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I have searched and found some solutions but none of them look as simple as what i have in mind, so you have a list of numbers [1,2,3,4] and want to print the tuples like this: [(1,2),(1,3),(1,4),(2,3),(2,4),(3,4)]

So by using

combinaList :: String -> String
combinaList x = [(x,y) | x <- x, y <- drop 1 x ]

Should do the trick, drop the first element from the list and combine the two lists, however I am getting my types wrong and possibly the drop bit too as ghci keeps on whinning at me, any help would be appreciated, thanks!

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Try omitting the type declaration. You can always add one later if you wish. If unsure about the type, say :t combinaList in ghci (after you manage to get it compiled). –  n.m. Mar 29 '13 at 22:03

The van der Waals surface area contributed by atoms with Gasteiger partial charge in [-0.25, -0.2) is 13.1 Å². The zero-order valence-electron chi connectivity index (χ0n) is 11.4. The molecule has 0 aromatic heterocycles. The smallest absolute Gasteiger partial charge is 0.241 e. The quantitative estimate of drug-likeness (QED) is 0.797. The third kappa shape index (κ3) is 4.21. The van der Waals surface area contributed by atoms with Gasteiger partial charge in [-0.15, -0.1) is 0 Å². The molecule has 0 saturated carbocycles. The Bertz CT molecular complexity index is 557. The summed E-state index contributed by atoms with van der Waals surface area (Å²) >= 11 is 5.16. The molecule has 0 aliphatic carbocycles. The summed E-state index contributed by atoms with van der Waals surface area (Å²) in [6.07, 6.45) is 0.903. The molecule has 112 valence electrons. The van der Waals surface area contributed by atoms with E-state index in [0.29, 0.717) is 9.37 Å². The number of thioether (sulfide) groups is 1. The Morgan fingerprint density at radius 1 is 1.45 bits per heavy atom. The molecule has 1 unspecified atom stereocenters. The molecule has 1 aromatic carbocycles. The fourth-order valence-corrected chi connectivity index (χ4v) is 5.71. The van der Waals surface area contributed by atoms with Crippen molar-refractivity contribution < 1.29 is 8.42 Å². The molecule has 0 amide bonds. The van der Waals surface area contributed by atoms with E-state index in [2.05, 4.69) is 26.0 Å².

I am running from a "script" and not the ghci itself, it wouldnt compile when i ran this –  Pablo Dominguez Lyons Mar 29 '13 at 22:06
    
If something doesn't compile, try something else. That's what ghci is for. –  n.m. Mar 29 '13 at 22:09

1 Answer 1

up vote 5 down vote accepted

Use tails from Data.List.

combinaList xs = [(x, y) | (x:ys) <- tails xs, y <- ys]
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Thanks! that makes a lot of sense too! –  Pablo Dominguez Lyons Mar 29 '13 at 22:05
    
However, again ghci complains "Not in scope: tails", i dont understand why! –  Pablo Dominguez Lyons Mar 29 '13 at 22:10
    
because i havent initialised the string yet maybe? –  Pablo Dominguez Lyons Mar 29 '13 at 22:10
    
@PabloDominguezLyons You need to import Data.List, :m +Data.List or import Data.List at the ghci prompt, import Data.List in the source file. –  Daniel Fischer Mar 29 '13 at 22:12
1  
You need to import Data.List. In GHCi you can also use the fully qualified name Data.List.tails without importing. –  hammar Mar 29 '13 at 22:12

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